The intricate work to clean and restore its extraordinary windows, statues and other features is being carried out under the strictest security measures to avoid any repeat of the fire that severely damaged Notre-Dame Cathedral in Paris in April.
The chapel was completed in 1710 after over a decade of work during the final years of the reign of Louis XIV, the so-called Sun King who ruled for 72 years and was famed for the splendour of his court.
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The restoration includes the roof timbers, decorative lead work, the statues and stained glass windows.
Workers restore the stone sculptures in the walls using photographs to ensure complete fidelity to the original.
The restoration is literally under wraps, with the chapel surrounded by a protective canvas that conceals the restoration work from visitors standing in long queues to enter the palace.
The canvas, which evokes the majestic structure's interior, covers a web of scaffolding with the statues of holy figures peeping out of the metalwork.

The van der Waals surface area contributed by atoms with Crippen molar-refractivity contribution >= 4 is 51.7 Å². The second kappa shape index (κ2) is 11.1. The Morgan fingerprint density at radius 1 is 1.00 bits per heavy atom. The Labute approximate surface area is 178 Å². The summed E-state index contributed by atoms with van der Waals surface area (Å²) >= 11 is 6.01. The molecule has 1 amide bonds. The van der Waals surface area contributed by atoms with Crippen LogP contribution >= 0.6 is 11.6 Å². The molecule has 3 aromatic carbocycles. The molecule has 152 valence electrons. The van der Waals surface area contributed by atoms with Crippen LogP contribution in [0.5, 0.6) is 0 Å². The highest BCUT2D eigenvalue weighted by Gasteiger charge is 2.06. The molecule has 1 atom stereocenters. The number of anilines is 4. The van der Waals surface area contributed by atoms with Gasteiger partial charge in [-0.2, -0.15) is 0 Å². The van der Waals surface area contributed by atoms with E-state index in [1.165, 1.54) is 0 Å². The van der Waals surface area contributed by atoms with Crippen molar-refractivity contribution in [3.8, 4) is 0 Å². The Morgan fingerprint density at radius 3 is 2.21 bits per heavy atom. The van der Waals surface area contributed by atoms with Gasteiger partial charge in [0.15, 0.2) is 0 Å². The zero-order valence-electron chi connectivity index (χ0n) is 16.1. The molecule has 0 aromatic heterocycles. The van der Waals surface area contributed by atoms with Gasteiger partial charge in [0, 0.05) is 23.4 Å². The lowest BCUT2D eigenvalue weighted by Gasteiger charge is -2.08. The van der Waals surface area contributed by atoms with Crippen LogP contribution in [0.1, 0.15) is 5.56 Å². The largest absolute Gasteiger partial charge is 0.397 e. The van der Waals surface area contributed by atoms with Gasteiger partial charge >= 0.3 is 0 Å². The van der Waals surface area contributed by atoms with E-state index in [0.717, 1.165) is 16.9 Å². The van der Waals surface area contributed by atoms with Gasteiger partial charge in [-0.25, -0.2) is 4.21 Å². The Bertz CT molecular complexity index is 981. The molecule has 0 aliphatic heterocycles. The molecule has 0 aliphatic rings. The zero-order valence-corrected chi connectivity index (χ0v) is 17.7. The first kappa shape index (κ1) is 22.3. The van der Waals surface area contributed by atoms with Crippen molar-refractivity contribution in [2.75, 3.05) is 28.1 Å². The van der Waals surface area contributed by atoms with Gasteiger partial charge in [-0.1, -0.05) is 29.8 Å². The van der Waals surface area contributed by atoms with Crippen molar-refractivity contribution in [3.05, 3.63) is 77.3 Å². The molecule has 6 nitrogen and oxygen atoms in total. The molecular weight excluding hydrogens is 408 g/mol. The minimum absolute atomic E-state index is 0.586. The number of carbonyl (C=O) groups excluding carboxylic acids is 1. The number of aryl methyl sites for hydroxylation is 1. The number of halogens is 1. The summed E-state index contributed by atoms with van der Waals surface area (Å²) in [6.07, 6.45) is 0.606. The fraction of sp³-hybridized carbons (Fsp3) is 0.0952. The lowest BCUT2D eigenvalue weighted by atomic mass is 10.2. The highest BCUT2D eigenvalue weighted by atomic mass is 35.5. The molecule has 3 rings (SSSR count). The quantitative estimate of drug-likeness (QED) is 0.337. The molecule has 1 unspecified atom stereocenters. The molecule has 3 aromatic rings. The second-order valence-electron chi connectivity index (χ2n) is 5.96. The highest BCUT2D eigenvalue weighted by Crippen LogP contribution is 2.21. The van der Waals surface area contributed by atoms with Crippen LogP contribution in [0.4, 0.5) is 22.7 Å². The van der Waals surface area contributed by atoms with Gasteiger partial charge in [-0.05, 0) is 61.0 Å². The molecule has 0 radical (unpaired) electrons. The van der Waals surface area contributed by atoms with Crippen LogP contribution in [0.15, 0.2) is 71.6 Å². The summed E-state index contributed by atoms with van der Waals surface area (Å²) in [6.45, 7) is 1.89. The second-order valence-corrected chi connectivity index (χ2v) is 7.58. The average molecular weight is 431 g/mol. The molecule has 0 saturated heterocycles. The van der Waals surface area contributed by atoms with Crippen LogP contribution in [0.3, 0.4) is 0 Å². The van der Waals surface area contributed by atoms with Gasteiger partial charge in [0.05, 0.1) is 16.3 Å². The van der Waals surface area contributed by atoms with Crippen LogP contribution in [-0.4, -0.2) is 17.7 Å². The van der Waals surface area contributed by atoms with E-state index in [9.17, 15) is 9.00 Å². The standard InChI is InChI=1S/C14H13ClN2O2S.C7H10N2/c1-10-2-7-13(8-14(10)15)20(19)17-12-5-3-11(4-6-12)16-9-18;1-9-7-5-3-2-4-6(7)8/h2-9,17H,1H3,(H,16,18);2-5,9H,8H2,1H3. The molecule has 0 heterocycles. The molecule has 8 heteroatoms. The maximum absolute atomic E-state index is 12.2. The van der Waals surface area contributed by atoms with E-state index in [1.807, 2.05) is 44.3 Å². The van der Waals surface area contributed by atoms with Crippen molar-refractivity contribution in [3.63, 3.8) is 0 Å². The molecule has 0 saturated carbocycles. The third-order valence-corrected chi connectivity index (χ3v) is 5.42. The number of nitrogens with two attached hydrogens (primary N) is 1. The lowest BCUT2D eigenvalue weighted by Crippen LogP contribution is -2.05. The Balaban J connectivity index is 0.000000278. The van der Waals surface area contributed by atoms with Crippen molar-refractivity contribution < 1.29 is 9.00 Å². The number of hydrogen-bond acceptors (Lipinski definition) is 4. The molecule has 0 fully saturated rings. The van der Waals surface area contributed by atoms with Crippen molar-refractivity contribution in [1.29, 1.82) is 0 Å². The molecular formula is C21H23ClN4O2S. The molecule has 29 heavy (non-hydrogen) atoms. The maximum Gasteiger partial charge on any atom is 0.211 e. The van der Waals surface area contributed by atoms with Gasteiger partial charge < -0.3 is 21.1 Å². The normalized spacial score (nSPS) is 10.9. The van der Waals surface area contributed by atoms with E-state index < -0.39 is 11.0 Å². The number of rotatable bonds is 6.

Restoration of the chapel was “one of the urgent priorities” when Catherine Pegard (pictured below) a former journalist, became head of the palace complex in 2011, she said.
The restoration is only the second major such work on the building in its history, with the last taking place from 1875 to 1878, when France was weakened by war with Prussia and not able to devote a lot of resources to the work.
“Today we are doing this as Versailles deserves it,” said Frederic Didier, the architect overseeing the restoration.
The work is taking part under the strictest conditions, especially after the fire that broke out in Notre-Dame on April 15, when the great Paris cathedral was itself undergoing restoration.
Experts regularly check every potential danger point, and thermal cameras and smoke detectors are in place throughout the site.
This will prevent any chance of the tragedy at Notre-Dame repeating itself at Versailles, said Sophie Lemonnier, head of heritage and gardens at the palace.
The two first stages of the restoration are scheduled to cost some €16 million, helped by 11 million euros of funds from the Swiss foundation Philanthropia as well as money from French building materials and construction firm Saint-Gobain.
Pegard is also counting on private donations to restore six of the 28 monumental statues that decorate the exterior of the chapel. The restoration work is expected to finish in 2020.